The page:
Trashing Cows: Tyson Recalls Ground Beef
Due to harmful bacteria that slipped into some part of a Tyson processing plantís operations, ground meat from more than 331 cows will end up in the garbage. The company is recalling 131,300 pounds of ground beef after Ohio Department of Health inspectors found E. coli O157:H7 in a sample.
The figure of 331 trashed cows is based on an industry average of 596 pounds of red meat and trim left after a cow is slaughtered and unusable bits are cut away. Subtract 27 pounds of variety meat (tongue, heart, liver, tripe, brains, and sweetbread). Then take off another 146 pounds of fat, bone and miscellaneous loss. That leaves approximately 396 pounds of meat per cow. Divide 131,300 by 396, and that gives 331.57 cows.
That is an inexact figure, of course. Only the ground beef is being thrown out. The organ meats were sold separately. The hide likely went off to a tanner. Some of the meat was eaten and made four siblings in Butler County, Ohio, sick. Two children needed medical attention. The 9-year-old ended up in the hospital for 10 days.†That led to the recall.
The family purchased the ground beef from a Kroger supermarket so all meat with the same code is being recalled. Full details are on the Tyson Web site.
The Real Cost of a Recall
Discarding 131,300 pounds of meat sounds minor compared to some earlier recalls, but the real cost is more than anonymous packages in a supermarket. Live cattle were removed from pastures, transported in cattle liners, crowded into manure-covered feedlots, fattened on antibiotic-laced grain (for which their four stomachs were not designed), then subjected to the terror of the slaughterhouse.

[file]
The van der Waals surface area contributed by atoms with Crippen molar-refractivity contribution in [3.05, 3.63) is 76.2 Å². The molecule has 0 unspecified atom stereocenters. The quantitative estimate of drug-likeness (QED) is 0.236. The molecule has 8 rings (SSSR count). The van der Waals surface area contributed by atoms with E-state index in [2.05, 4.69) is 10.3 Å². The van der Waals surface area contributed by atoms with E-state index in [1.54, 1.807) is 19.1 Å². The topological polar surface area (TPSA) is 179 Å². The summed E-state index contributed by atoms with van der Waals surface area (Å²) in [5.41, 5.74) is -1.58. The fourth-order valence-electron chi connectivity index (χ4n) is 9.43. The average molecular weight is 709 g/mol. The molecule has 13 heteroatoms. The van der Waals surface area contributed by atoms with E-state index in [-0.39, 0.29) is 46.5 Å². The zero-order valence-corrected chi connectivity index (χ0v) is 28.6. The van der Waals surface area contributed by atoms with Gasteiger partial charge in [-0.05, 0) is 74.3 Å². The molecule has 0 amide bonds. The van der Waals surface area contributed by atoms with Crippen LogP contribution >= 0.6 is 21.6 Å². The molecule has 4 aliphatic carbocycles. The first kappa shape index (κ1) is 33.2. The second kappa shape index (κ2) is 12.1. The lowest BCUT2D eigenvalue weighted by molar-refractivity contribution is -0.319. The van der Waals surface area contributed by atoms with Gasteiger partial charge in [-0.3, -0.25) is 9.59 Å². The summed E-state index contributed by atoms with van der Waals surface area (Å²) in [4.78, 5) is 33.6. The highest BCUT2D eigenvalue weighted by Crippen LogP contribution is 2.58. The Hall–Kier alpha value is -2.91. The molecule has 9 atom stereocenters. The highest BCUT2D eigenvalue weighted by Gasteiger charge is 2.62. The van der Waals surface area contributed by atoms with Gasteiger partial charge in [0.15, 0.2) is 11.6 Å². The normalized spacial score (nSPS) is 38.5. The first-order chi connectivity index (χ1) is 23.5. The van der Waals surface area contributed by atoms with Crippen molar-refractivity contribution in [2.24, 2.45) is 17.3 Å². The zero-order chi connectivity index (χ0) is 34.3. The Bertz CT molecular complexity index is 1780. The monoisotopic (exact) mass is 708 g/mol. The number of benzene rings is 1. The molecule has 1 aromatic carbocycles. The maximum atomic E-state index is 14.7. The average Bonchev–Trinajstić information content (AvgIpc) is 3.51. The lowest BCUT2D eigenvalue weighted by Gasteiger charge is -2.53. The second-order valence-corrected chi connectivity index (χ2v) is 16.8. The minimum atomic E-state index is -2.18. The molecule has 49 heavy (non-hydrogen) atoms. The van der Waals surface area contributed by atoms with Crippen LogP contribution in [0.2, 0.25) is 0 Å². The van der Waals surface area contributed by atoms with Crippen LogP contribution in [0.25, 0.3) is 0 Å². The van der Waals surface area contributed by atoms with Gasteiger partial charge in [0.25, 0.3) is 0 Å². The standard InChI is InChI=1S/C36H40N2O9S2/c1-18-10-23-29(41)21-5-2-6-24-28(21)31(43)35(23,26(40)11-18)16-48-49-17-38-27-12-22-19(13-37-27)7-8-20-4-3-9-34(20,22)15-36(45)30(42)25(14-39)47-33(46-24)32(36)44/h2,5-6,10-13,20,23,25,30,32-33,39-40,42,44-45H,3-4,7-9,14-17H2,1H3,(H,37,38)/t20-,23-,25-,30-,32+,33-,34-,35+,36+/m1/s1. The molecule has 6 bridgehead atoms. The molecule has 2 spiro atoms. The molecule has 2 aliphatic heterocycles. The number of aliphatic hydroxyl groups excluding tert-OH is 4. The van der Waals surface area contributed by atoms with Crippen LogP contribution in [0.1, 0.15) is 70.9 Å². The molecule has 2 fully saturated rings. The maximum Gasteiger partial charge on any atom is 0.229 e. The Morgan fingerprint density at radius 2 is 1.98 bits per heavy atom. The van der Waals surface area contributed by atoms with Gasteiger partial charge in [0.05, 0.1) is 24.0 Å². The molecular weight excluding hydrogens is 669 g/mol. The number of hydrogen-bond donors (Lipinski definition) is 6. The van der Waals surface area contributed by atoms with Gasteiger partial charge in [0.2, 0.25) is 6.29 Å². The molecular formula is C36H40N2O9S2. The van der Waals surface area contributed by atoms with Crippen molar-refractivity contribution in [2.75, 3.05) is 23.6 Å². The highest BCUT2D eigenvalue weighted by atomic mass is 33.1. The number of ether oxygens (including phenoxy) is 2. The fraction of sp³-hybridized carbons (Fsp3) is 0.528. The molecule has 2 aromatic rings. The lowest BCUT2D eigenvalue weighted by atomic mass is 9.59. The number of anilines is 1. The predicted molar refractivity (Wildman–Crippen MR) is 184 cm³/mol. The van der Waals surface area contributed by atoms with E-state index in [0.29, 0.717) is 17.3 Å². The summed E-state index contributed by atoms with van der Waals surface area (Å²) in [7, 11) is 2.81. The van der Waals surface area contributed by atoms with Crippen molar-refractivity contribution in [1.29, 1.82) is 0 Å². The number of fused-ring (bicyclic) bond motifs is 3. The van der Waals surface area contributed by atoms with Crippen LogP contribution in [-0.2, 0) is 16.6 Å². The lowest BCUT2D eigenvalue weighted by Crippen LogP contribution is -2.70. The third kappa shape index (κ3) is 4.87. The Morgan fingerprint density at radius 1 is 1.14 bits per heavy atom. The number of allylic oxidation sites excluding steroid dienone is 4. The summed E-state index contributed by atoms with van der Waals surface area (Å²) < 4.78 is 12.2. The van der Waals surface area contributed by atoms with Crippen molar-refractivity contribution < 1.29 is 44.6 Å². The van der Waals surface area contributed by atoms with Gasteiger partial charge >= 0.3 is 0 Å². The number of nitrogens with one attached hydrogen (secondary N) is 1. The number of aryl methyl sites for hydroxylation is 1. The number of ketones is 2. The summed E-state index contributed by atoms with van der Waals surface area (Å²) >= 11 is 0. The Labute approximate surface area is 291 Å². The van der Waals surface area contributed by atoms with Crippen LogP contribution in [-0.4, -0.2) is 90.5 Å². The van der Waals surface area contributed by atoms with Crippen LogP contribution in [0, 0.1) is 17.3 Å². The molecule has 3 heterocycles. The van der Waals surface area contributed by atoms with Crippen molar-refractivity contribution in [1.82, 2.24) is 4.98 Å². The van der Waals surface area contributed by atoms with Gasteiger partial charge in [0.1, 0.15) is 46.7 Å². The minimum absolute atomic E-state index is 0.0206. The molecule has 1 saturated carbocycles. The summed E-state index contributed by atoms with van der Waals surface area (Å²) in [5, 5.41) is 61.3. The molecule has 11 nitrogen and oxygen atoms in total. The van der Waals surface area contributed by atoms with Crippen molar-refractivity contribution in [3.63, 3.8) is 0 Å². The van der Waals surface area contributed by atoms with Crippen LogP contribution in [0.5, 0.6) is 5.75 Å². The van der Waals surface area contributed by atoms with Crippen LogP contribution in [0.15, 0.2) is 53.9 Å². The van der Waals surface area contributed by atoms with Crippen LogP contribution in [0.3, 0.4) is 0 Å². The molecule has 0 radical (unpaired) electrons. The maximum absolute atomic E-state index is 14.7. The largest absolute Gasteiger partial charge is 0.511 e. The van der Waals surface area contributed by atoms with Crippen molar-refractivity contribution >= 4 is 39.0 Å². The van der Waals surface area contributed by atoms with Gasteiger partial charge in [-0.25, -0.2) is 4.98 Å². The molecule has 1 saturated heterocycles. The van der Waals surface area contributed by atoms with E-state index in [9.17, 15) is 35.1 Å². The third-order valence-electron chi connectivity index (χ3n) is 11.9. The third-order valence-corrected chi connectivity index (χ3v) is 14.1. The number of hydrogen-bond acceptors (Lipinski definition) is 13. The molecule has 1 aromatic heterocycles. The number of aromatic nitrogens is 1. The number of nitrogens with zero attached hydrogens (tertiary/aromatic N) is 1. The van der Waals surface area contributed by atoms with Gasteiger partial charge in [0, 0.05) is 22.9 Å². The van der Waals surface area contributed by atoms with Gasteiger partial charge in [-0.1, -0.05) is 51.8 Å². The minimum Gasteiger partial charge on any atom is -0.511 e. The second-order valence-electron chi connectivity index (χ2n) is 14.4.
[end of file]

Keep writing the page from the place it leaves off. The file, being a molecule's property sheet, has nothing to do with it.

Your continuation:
When the USDA assesses the average cost of production, they include: pasture (owned or rented), public grazing land (which belongs to all taxpayers), hay (and all associated costs to harvest and/or buy it), machinery (purchase, fuel, supplies, repairs), veterinary and medicine, marketing, holding facilities, feed storage facilities, tractors, vehicles, equipment, breeding animals, taxes and insurance. Add pay for farm owners and any employees along the production cycle. Don’t forget the cost of transportation, feedlot fattening, slaughtering, butchering, packaging, transporting again, and selling.
Whatever percentage of each of these can be attributed to those 331 cows, it was wasted. Energy and resources were trashed, as they are every time meat is recalled.
So are the animals, whose lives count for nothing when their meat is discarded. Somehow that gets lost when the recall focuses only on so many pounds of ground beef or ground turkey. On the other hand, the real cost gets lost long before they end up as contaminated meat.
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